Run SC2 replays without the game: Possible?

Hi all,

We have a once-a-month presentation at my workplace where we get together and talk about each other's interests and hobbies. For my next talk, I want to give them a bit of background on real-time strategy gaming, discuss the concepts, and then demo a StarCraft 2 match. I'd prefer this to be a replay so that I can pause, rewind and scroll around as needed while doing some commentary.

The problem I'm faced with is that I do not want to take my home PC to work unless there is no other choice. I'd rather play back a replay from my work laptop. Is there any way to show SC2 replays on a PC that doesn't have the game installed?

The other option is to use some kind of capture tool to record a video of the gameplay, but this a second-best choice.

Any thoughts or suggestions would be very welcome.
7 answers Last reply
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  1. Prepare the replay at home: Play it normally through the game engine and record it with Fraps. Do some magic, convert the video with a lossless full-framerate encoder and you won't lose much quality whatsoever. Video's can be encoded and written to DVD if the work laptop doesn't deal so well with resource intensive videos. Crappy rigs are known to run badly when confronted with a 1080p video in high-datarate videos like .mkv, but burning them to video DVD format solves a large part of this issue.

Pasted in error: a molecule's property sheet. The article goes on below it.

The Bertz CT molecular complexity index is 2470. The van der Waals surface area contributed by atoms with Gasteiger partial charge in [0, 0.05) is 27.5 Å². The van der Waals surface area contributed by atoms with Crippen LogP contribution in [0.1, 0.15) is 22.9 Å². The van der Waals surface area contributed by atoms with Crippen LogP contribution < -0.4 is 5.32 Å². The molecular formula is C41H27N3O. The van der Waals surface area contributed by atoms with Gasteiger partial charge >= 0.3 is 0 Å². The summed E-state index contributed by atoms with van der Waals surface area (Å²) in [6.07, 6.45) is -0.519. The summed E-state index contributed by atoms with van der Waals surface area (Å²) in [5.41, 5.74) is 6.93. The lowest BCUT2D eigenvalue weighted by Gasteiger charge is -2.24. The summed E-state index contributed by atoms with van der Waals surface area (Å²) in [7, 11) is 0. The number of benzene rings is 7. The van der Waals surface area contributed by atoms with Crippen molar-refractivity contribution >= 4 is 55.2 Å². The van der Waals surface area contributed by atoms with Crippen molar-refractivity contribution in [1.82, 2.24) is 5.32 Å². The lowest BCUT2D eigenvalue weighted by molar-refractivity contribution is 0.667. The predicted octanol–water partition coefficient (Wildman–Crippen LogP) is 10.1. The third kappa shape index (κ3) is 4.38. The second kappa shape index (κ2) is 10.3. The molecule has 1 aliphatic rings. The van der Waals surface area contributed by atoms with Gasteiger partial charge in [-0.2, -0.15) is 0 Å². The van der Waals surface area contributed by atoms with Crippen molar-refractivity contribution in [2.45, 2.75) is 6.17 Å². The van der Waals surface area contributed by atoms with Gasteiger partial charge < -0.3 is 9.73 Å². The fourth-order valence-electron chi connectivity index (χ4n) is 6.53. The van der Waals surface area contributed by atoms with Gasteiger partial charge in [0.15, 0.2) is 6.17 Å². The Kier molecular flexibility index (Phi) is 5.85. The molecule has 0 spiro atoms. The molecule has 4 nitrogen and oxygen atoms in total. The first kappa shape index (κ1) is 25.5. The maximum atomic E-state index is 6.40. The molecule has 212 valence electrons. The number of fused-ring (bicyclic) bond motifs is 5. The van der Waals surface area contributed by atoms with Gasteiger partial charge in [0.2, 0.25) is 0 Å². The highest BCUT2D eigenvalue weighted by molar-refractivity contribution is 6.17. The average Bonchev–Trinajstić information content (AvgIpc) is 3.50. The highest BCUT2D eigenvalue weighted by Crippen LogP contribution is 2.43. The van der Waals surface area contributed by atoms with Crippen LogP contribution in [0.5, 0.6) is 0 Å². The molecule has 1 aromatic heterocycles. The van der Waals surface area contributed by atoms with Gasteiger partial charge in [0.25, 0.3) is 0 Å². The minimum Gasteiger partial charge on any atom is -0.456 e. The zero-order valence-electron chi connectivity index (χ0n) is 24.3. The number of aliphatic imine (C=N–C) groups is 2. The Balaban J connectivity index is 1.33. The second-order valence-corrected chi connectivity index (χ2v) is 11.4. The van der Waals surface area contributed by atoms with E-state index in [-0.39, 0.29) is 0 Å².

2. The freeware version of FRAPS does not allow unlimited recording, and I am not shelling out $37 to do this. Any alternatives?
  3. I did some digging, and found out that VLC works surprisingly well for screencasting. Will test it this evening by recording a replay.
  4. OK, so VLC works as long as you run the game in windowed mode, but it eats CPU cycles for breakfast. This will have to do though, unless someone else has another suggestion?
  5. Nope. Fraps is what I've been using. You can try ScreenRecord though. Not sure about licences.

    Also, how come VLC eats resources? Does it actually encode during recording? Maybe if you can choose a different codec then, something requiring less resources?
  6. VLC does transcode during recording. I currently have it set to H264, but I will play with the options a bit.
  7. Hmm. Pretty sad that it has to encode during recording. Puts immense stress on the system. My only guess is that with a better GPU you'll be able to up the quality/resolution a bit.
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